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I know we have already asked about this problem twice, but English.SE has now had its third question about the difference between that and which (first, second). The “Ask Question” page is supposed to pop up a list of related questions, but because that and which are both “stop words”, When you start a question on this topic using any of the most obvious obvious ways to phrase the question—for example, “When to use ‘that’ and when to use ‘which’”, “How do I know when I should write ‘that’ or ‘which’”, “‘That’ or ‘Which’: that is the question”—nothing pops up in the Related Questions box.

Are we doomed to forever being unable to warn users that their question has already been asked if it happens to be a question about stop words, which are asked about all the time on English.SE?

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Interesting; I thought most modern fulltext engines didn't even use stopwords anymore for this very reason (they're often an important part of the context). I'm sure they should be able to edit the stop list for a specific site... –  Aarobot Oct 8 '10 at 15:18
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I wouldn't call three questions in 63 days a deluge, but you make a good point. This reminds me of how difficult it is to search for special characters in Google. –  Pops Oct 8 '10 at 15:22
    
Familiar problem. Oh no, not yet another question about the ++ operator! Thousands of them. –  Uphill Luge Oct 8 '10 at 15:46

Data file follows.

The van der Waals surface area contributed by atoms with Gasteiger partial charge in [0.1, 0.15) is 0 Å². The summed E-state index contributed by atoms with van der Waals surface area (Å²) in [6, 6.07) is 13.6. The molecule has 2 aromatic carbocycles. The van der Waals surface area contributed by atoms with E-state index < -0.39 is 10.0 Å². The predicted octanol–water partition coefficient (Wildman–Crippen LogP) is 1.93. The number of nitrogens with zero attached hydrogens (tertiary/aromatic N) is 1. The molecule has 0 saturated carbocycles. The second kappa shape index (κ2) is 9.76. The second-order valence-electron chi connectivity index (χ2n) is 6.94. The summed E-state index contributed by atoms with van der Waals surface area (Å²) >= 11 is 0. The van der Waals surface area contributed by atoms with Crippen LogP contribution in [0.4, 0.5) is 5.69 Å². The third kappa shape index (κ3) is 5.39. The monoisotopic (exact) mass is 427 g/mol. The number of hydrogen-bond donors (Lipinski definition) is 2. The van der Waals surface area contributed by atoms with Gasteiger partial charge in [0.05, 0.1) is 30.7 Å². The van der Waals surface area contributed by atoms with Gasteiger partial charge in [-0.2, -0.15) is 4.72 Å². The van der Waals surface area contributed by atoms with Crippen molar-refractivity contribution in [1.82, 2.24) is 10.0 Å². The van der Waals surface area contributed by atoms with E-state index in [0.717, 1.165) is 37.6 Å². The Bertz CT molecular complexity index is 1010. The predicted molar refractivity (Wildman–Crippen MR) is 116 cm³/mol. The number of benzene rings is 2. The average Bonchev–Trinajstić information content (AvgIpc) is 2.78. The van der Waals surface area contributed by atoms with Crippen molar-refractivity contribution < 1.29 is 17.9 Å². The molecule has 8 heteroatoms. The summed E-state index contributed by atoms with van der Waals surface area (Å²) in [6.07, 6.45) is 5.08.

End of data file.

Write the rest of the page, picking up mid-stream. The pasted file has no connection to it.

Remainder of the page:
@Hans And the infamous --> operator. –  HoLyVieR Oct 8 '10 at 16:17
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Would be funny if now this question gets asked on meta several times because of the same problem. –  Andreas Bonini Dec 14 '10 at 12:38

2 Answers 2

There are very similar issues on SO proper.

My suggestion would be to create one high-quality reference question, and close all incoming questions as a duplicate of that.

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i don't think this fixes the problem. As i understand the OP, this good answer can't be searched for. –  user152476 Jan 13 '11 at 14:25
    
@user that's why I said "... and close all incoming questions as a duplicate of that." It will probably be impossible to fix search to cover these cases –  Pëkka Jan 13 '11 at 14:26

Put it in the FAQ.

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No new users read the FAQ. It's only read by users who like the website and have been using it for a while, but those users most likely already know that their question has already been asked. Seriously, when you want a problem solved and you ask about said problem on a website you've never been to, do you stop and read the FAQ first? –  Andreas Bonini Dec 14 '10 at 12:37
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Actually, I do. It doesn't always sink in the first time, but I do try to avoid looking like an idiot (with varying degrees of success). Seriously though, knowing there will always be those who avoid our best efforts to educate, all we can do is try in every practical way, yes? –  sje397 Dec 14 '10 at 12:53

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